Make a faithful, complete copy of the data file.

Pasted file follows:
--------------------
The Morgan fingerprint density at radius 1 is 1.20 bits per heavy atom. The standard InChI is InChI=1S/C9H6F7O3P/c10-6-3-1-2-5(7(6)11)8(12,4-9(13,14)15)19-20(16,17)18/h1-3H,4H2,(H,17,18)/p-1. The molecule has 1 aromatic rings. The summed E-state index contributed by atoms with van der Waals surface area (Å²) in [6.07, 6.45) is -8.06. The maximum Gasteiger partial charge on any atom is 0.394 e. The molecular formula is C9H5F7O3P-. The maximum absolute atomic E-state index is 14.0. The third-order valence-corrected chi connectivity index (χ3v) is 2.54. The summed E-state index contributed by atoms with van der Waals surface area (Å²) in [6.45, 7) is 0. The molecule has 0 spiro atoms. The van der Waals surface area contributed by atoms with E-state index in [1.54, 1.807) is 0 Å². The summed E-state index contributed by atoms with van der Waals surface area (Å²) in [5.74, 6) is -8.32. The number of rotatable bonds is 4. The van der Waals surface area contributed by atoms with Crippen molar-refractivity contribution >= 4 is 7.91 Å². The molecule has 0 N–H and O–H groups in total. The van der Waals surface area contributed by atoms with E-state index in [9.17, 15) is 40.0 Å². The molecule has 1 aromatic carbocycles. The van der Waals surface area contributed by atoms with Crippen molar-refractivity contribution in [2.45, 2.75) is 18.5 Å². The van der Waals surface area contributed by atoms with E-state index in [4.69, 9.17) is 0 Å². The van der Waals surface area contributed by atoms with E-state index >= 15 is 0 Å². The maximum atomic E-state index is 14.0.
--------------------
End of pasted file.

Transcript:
The Morgan fingerprint density at radius 1 is 1.20 bits per heavy atom. The standard InChI is InChI=1S/C9H6F7O3P/c10-6-3-1-2-5(7(6)11)8(12,4-9(13,14)15)19-20(16,17)18/h1-3H,4H2,(H,17,18)/p-1. The molecule has 1 aromatic rings. The summed E-state index contributed by atoms with van der Waals surface area (Å²) in [6.07, 6.45) is -8.06. The maximum Gasteiger partial charge on any atom is 0.394 e. The molecular formula is C9H5F7O3P-. The maximum absolute atomic E-state index is 14.0. The third-order valence-corrected chi connectivity index (χ3v) is 2.54. The summed E-state index contributed by atoms with van der Waals surface area (Å²) in [6.45, 7) is 0. The molecule has 0 spiro atoms. The van der Waals surface area contributed by atoms with E-state index in [1.54, 1.807) is 0 Å². The summed E-state index contributed by atoms with van der Waals surface area (Å²) in [5.74, 6) is -8.32. The number of rotatable bonds is 4. The van der Waals surface area contributed by atoms with Crippen molar-refractivity contribution >= 4 is 7.91 Å². The molecule has 0 N–H and O–H groups in total. The van der Waals surface area contributed by atoms with E-state index in [9.17, 15) is 40.0 Å². The molecule has 1 aromatic carbocycles. The van der Waals surface area contributed by atoms with Crippen molar-refractivity contribution in [2.45, 2.75) is 18.5 Å². The van der Waals surface area contributed by atoms with E-state index in [4.69, 9.17) is 0 Å². The van der Waals surface area contributed by atoms with E-state index >= 15 is 0 Å². The maximum atomic E-state index is 14.0.